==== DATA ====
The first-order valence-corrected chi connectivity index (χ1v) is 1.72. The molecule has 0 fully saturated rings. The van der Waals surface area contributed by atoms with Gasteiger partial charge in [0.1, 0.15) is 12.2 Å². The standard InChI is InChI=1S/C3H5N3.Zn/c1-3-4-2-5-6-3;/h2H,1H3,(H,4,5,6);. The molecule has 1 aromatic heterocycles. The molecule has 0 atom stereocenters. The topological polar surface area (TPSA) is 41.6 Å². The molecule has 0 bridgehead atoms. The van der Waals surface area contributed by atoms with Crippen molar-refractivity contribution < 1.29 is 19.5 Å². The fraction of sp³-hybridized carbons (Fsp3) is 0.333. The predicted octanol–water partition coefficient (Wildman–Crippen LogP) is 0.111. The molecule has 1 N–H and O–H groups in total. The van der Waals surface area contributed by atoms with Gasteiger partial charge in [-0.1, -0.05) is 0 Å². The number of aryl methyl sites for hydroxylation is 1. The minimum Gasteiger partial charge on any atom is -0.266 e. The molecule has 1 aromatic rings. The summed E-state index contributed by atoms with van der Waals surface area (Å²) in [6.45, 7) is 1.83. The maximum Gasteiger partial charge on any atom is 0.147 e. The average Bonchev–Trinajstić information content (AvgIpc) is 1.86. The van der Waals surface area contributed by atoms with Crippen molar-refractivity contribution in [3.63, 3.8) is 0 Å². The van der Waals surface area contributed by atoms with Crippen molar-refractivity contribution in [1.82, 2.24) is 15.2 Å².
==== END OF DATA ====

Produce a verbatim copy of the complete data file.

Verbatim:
The first-order valence-corrected chi connectivity index (χ1v) is 1.72. The molecule has 0 fully saturated rings. The van der Waals surface area contributed by atoms with Gasteiger partial charge in [0.1, 0.15) is 12.2 Å². The standard InChI is InChI=1S/C3H5N3.Zn/c1-3-4-2-5-6-3;/h2H,1H3,(H,4,5,6);. The molecule has 1 aromatic heterocycles. The molecule has 0 atom stereocenters. The topological polar surface area (TPSA) is 41.6 Å². The molecule has 0 bridgehead atoms. The van der Waals surface area contributed by atoms with Crippen molar-refractivity contribution < 1.29 is 19.5 Å². The fraction of sp³-hybridized carbons (Fsp3) is 0.333. The predicted octanol–water partition coefficient (Wildman–Crippen LogP) is 0.111. The molecule has 1 N–H and O–H groups in total. The van der Waals surface area contributed by atoms with Gasteiger partial charge in [-0.1, -0.05) is 0 Å². The number of aryl methyl sites for hydroxylation is 1. The minimum Gasteiger partial charge on any atom is -0.266 e. The molecule has 1 aromatic rings. The summed E-state index contributed by atoms with van der Waals surface area (Å²) in [6.45, 7) is 1.83. The maximum Gasteiger partial charge on any atom is 0.147 e. The average Bonchev–Trinajstić information content (AvgIpc) is 1.86. The van der Waals surface area contributed by atoms with Crippen molar-refractivity contribution in [3.63, 3.8) is 0 Å². The van der Waals surface area contributed by atoms with Crippen molar-refractivity contribution in [1.82, 2.24) is 15.2 Å².